Monday, October 31, 2005
Critical Mass of One ... Again
I joined up and was happily riding with the crowd. I looked around for the other people I expected to be there, but didn't see anyone I recognized. I was distracted and self-concious of the fact that I was riding wearing brightly coloured safe cycling gear. I needed something dark and ominous. I pulled over and put on my nun-costume. The outfit's too small and not so practical for cycling, so I hiked up the skirt to allow my bare legs to reach the pedals, then hopped back into the traffic jammed road.
Unfortunately, I was never able to find the crowd again. I rode through Chinatown, through Kensington, down to Queen St, over past the Eaton Centre, up Yonge and across Bloor. I got a few strange looks, some questions, some laughs, and a lot of people who looked at me like they see guys dressed up like nuns on bikes all the time. Eventually I gave up and transformed back into safety-cyclist.
Too bad I didn't get to meet everyone. I was looking forward to it. I'm sure there will be another chance. At least it still ended up being a good time.
Friday, October 28, 2005
Critical Mass tonight
"The way that we like to describe what's going on is we're calling it a general rediscovery of bicycling"
But I know I'm just dreaming. The article goes on to give an honest assessment of the challenges faced by those encouraging cycling.
In the meantime, this biking remains a solitary affair. Except for tonight. In a few hours, I'll have the opportunity to meet (or at least see) many others who enjoy this mode of transportation, as we coincidentally meet at Bloor and Spadina. (does that pretext even matter anymore? The police even join in the ride). I hope I can get some pictures.
Wednesday, October 26, 2005
Can't stop now
What do others think of the cold? I usually count the number of other adult cyclists I pass on my morning commute. Over the 55 minute ride, I usually see 6 to 8 other adults riding bikes (there are many more kids). This may sound like a pidley number, and it could be much higher, but don't forget that there are no bike paths or lanes, so there is no concentration of cyclists on any particular route. Back to my point. The number of cyclists I pass has not dropped at all in the past month.
So as surprising as it may be to car commuters, being outside right now is very enjoyable, especially if you're active. Just think about cross-country skiers in January. Those are some happy people. (I think it's because of the clear sinuses) Being on a bike in this fresh air should be just as good.
And as I see the temperatures dropping each day, I remind myself that the later I can keep cycling, the earlier I'll get to start back up when the temperature rises.
Tuesday, October 25, 2005
Urban Planning on The Current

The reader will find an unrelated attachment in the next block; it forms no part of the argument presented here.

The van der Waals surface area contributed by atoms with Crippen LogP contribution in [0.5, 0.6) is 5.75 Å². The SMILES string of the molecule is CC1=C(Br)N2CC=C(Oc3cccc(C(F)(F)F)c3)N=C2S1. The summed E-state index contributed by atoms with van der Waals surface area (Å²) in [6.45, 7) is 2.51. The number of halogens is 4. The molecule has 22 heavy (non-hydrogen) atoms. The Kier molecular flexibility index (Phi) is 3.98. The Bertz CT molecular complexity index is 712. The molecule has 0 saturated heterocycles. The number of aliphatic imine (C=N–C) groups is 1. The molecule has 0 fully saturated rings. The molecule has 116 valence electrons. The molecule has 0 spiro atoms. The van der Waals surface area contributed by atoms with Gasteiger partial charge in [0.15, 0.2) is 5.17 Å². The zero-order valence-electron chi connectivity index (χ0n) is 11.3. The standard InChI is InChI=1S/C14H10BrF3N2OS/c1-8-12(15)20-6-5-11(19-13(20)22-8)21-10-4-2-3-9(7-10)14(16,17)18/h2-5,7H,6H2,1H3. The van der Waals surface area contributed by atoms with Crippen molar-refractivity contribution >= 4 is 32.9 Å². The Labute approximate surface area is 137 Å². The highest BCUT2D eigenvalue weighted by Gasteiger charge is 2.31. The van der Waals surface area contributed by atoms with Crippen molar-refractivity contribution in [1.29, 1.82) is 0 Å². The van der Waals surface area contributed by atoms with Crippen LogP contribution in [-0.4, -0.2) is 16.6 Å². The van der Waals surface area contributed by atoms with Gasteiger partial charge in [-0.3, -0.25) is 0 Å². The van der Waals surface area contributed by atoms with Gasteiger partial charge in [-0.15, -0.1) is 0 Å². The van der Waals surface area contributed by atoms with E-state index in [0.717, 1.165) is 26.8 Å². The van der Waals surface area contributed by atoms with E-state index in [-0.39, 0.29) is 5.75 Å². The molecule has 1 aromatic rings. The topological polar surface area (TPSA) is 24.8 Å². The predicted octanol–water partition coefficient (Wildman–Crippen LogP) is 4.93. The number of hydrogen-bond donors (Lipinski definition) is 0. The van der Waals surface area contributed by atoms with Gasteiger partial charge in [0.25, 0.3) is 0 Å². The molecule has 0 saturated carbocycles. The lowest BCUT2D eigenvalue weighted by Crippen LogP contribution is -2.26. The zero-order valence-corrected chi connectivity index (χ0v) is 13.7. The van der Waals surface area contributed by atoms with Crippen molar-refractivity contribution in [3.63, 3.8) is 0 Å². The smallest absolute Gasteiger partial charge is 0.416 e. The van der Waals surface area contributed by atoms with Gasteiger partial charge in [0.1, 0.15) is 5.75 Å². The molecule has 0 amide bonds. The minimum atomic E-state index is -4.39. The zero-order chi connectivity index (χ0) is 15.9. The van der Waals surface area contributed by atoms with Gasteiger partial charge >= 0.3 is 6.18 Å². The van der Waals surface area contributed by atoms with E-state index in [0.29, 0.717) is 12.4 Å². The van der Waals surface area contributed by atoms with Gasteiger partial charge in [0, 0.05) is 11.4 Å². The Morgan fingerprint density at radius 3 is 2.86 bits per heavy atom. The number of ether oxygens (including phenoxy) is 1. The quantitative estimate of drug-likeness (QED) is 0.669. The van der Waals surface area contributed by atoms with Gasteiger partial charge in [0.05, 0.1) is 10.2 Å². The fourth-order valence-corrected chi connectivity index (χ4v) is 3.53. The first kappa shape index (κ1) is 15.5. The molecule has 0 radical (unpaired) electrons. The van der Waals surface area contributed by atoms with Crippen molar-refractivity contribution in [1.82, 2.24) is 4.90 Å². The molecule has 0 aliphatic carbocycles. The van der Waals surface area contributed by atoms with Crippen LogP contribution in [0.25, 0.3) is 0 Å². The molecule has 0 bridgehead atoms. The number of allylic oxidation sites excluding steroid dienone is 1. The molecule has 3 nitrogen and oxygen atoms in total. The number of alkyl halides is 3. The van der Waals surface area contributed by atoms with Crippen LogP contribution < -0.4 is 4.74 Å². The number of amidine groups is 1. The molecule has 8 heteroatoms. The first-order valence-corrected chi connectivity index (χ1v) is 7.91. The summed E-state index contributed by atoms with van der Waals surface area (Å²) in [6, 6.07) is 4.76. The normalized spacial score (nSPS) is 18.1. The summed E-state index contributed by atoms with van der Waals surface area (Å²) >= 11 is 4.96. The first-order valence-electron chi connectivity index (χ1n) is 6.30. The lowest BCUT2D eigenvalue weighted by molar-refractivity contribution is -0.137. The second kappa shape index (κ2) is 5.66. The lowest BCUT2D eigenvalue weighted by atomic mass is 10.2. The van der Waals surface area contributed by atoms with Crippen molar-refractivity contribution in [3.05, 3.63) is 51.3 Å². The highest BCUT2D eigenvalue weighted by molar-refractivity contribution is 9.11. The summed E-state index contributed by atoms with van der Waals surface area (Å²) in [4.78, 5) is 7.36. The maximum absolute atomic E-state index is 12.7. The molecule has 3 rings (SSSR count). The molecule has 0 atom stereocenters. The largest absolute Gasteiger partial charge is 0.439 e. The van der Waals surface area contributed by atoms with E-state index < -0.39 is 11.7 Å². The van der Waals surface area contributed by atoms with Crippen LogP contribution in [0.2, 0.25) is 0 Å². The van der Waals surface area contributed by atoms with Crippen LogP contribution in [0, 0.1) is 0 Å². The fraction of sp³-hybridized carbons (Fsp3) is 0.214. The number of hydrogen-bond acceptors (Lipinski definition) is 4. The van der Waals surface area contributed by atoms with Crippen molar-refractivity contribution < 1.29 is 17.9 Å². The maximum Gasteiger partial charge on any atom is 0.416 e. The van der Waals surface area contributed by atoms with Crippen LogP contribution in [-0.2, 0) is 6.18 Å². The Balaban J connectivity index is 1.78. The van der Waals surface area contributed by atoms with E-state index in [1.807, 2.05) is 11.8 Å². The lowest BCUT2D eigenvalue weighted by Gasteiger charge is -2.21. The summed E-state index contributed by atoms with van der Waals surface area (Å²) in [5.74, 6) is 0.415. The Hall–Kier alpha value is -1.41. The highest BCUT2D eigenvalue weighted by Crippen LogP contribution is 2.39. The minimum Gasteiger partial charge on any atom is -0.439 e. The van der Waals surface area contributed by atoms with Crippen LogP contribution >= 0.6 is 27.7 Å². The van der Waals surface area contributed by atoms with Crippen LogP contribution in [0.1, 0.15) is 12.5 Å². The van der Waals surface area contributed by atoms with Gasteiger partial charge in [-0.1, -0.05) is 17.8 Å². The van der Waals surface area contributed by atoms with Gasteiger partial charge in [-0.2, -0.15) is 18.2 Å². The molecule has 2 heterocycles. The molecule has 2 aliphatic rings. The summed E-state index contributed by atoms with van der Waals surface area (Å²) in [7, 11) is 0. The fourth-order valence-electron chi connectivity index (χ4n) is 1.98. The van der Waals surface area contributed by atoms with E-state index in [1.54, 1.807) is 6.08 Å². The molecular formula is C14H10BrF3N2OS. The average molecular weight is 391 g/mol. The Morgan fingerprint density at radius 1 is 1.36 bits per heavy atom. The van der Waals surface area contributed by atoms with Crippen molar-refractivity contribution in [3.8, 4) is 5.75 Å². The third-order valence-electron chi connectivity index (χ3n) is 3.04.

It was funny to hear how much he hates the modern "icon buildings". I've heard that architects have a code that restricts them from saying anything bad about a colleague's work. Either Kent is not an architect, or he cares very little about that code.
He talks about how there is big growth in interest in this kind of development, and that everyone is starting to realize how much time they spend in their cars. People want change and it's starting to happen.
Monday, October 24, 2005
How-to: Yonge St and Hwy 401 by bike
One of the biggest challenges we face as cyclists is crossing major expressways. There are travel lanes that disappear into on-ramps, and off-ramps arriving at your right with vehicles moving still at highway speed. Even if you choose the correct lane (one that doesn't slide off to the right) you're still challenged by cars zipping up behind you trying to figure out what lane they should be in.
Something that took me a while to figure out, and became invaluable once I did, was how to cross the 401 at Yonge St. I don't want to keep this information to myself, so here it is.
Warning: Follow this advice at your own risk. It may help you, but it in no way guarantees your safety. Also, this advice involves riding a bike on a light grey surface that could be mistaken for a sidewalk. The concrete surface is not on the side of anything, so "sidewalk" is a misnomer, but giving way to any pedestrians is crucial to us continuing to use this safe route. As with any cycling route in a busy area, be careful, especially when you are somewhere that will surprise other people (pedestrians and drivers). This route may be better than riding with the cars, but (please!) you still must use caution, in particular when you cross the roads/ramps.
The key is to make use of a pathway that goes to the east of Yonge underneath the 401 in between the off and on ramps.
As I'm heading north on Yonge after passing the last intersection before the highway, I always hop up onto the paved area between the sidewalk and curb. This keeps me away from all the cars shifting around on the road and safely clear from the pedestrians. (This may be frowned upon by hardcore vehicular cyclists, but there are no intersections to cross until I reach the highway and pedestrians are a safe distance away.) This is where the map kicks in: